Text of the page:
Politicians throughout the Cariboo are encouraging residents to have their say as an official review of the provincial electoral boundaries gets underway in the region.
The BC Electoral Boundaries Commission (BCECB) – an independent, non-partisan body that reviews districts after every two provincial elections – is hosting meetings in Williams Lake and Quesnel this month to gather feedback from the public.
The electoral districts of Cariboo-Chilcotin and Cariboo-North will be the focus of the April 29 meetings, ridings that some local leaders suspect could be eyed for amalgamation following the review.
“The ultimate goal is to try to keep the ridings at a similar or near size in terms of population,” said Lorne Doerkson, MLA for Cariboo-Chilcotin. “In rural B.C., that has always been a challenge because of the vast size of the ridings. Rural B.C. is not in a position to lose anything right now.”
The Cariboo-Chilcotin riding has a population of around 34,000 people, below the desired benchmark of approximately 50,000 per riding, Doerkson said, noting that many ridings in the Lower Mainland and Okanagan have upwards of 70,000 residents.
The Cariboo-Chilcotin electoral area stretches from around 83 Mile to just north of Williams Lake, east past Mahood Lake and west to the Chilcotin, including Kleena Kleene, Nimpo Lake and Anahim Lake.
The Cariboo-North riding has a population of around 29,000 residents and spans from north of Williams Lake past Quesnel, eastward past Bowron Lake Provincial Park and west to Tweedsmuir Provincial Park.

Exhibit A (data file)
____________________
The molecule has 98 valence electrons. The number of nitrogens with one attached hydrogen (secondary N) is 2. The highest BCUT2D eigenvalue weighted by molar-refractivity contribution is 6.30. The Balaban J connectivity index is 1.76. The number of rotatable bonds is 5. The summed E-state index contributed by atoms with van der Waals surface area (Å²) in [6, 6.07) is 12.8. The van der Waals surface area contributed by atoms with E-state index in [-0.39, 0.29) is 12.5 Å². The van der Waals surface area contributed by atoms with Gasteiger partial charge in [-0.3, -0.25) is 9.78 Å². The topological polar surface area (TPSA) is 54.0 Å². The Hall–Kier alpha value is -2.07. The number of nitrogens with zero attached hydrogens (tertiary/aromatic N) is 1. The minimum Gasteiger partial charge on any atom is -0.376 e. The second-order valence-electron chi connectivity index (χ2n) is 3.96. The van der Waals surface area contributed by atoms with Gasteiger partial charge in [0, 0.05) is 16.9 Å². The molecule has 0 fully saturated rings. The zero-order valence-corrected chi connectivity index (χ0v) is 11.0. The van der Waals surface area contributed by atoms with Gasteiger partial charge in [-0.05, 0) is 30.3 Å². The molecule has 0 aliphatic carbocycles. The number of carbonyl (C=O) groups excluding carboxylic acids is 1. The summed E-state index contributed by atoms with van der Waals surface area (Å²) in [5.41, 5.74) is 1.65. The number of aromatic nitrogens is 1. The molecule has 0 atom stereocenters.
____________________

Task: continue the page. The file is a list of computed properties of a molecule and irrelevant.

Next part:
In addition to logistical travel challenges faced by someone representing such a large geographical area, Cariboo-North MLA Coralee Oakes said connectivity within rural ridings is also a major issue.
Lack of internet service, unreliable landlines and transportation challenges when it comes to accessing constituency offices are things many residents in remote areas of the Cariboo face, she said.
“I think it’s critically important for Victoria to understand the unique circumstances that constituents in our ridings face on a daily basis,” Oakes said.
The BCECB is in the process of touring various ridings in the province to consult the public as part of the review process. The deadline to submit feedback to be included in the commission’s preliminary report is May 31. The preliminary report will be presented to the Legislative Assembly by October of this year.
Oakes said that as of Tuesday, 13 letters from her riding had been submitted to the commission, and she encourages any residents who have concerns about the possibility of a larger electoral district to send in feedback.
Last week, the Cariboo Regional District board voted to send a letter to the commission outlining concerns about any potential reduction in representation between the two ridings, and the “dramatic impact” that would have on constituents.
Both Oakes and Doerkson noted legislation recently passed by the NDP that removed protections preventing any reduction of seats in rural districts raised concerns that ridings in the Cariboo region could be affected following the current review.
They also pointed to major issues specific to the rural parts of the province that have taken place in recent years – wildfires, flooding and highway disruptions – as something that sets those districts apart from ridings in the Lower Mainland.
“During the wildfires, it became critically imperative to have a local representative who understands what is happening in your community,” Oakes said. “In times of emergency and crisis we cannot afford to risk losing our representation, whoever that will be.”
Public meetings with the BCEBC will be held on April 29 in the Cariboo, at 9 a.m. at the Sandman Hotel in Quesnel and 3 p.m. at the Cariboo Memorial Recreation Complex in Williams Lake.